Getting buy-in and making it happen

Now, how was I going to get my whole household on board? A good system requires buy-in from all (or at least most) participants.

I don’t know if this approach would work with every household, but I realized that this initiative could get really bogged down if I waited for everyone’s opinion. So I didn’t ask them. I decided we needed a system, I got some input from my husband, and I just did it.

I adore my husband and he’s smart at coming up with systems, but sometimes it’s hard to get him to sit down and engage in this type of thing. I decided I would just start thinking it through on my own and engage him at the points where I needed help.

Honestly, I had little confidence in my own ability to use a calendar, but we still needed one. My baggage didn’t matter. And I think the method I chose — the dry erase calendar in a central location — is probably the easiest option for everyone, at least to start. I can’t forget to look at it when it’s right there.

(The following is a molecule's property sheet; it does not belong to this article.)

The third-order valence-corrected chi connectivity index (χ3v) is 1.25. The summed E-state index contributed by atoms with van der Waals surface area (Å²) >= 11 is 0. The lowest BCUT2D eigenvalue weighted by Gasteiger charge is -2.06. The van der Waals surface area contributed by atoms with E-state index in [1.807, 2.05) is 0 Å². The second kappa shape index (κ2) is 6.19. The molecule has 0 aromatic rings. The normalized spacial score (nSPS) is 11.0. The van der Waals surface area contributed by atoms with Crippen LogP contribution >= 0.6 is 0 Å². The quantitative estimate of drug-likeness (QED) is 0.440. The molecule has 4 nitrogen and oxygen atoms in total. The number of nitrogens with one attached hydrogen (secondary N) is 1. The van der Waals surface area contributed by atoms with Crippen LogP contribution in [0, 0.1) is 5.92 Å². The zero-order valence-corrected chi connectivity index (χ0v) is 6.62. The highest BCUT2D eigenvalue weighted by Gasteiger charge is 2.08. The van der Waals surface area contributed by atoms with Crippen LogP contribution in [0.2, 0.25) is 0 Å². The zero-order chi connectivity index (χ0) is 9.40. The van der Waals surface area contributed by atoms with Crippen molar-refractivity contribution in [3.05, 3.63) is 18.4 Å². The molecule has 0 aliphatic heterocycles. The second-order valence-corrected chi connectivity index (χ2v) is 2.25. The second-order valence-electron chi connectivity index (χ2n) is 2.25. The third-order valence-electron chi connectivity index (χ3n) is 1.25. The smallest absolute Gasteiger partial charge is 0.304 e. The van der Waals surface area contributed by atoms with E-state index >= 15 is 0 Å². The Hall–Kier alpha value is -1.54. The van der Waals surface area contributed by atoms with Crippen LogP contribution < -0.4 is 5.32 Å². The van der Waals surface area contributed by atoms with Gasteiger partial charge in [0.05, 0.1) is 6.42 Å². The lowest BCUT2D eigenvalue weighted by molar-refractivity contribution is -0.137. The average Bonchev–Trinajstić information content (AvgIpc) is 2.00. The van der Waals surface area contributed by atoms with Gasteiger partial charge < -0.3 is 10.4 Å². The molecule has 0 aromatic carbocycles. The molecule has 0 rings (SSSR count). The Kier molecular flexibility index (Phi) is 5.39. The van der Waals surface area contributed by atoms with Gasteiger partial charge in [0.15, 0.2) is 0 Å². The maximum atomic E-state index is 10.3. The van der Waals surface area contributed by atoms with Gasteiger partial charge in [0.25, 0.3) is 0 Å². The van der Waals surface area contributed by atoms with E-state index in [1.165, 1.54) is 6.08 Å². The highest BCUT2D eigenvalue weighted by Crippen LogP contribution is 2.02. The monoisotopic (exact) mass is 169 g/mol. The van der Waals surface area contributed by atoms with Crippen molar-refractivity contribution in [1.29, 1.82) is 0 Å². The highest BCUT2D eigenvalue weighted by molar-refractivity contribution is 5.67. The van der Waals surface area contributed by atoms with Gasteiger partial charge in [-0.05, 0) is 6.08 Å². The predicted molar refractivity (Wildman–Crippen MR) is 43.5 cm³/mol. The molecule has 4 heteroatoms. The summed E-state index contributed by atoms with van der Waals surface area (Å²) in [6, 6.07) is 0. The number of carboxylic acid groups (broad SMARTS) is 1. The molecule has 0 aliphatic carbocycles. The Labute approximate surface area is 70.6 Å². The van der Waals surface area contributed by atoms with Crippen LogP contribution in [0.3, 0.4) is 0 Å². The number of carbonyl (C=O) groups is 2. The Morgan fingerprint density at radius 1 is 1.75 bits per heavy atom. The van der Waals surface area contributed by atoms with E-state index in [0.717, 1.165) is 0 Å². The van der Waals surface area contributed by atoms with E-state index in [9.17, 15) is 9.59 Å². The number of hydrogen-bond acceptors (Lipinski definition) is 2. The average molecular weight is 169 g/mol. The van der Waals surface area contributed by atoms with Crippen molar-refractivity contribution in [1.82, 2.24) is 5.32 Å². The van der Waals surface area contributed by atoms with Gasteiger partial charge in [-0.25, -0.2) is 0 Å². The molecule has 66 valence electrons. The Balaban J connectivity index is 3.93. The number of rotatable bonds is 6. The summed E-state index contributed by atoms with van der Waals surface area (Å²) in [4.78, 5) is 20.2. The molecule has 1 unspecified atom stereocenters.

Challenges — and success!

My own confidence and willingness to assert myself ended up being my biggest obstacle. On top of my discomfort with calendars, I don’t like being ‘bossy.’ In a lot of ways I’m an assertive person, but I don’t always like telling others what to do.

The really important lesson I got from all of this is that I can’t let my ADHD issues or personality quirks keep me from doing what I need to do for my household to keep us all sane. I ultimately decided that it would be selfish to continue to let those anxieties get in the way.

We are a few weeks into using the new calendar system, and I hope we all stick with it. I still need to remind the kids to look at it when they ask, “do I have a soccer game tomorrow?” When my husband forgot to put a gig on the calendar — meaning a surprise for both of us — it was a good reminder of how important it is for us to use this tool.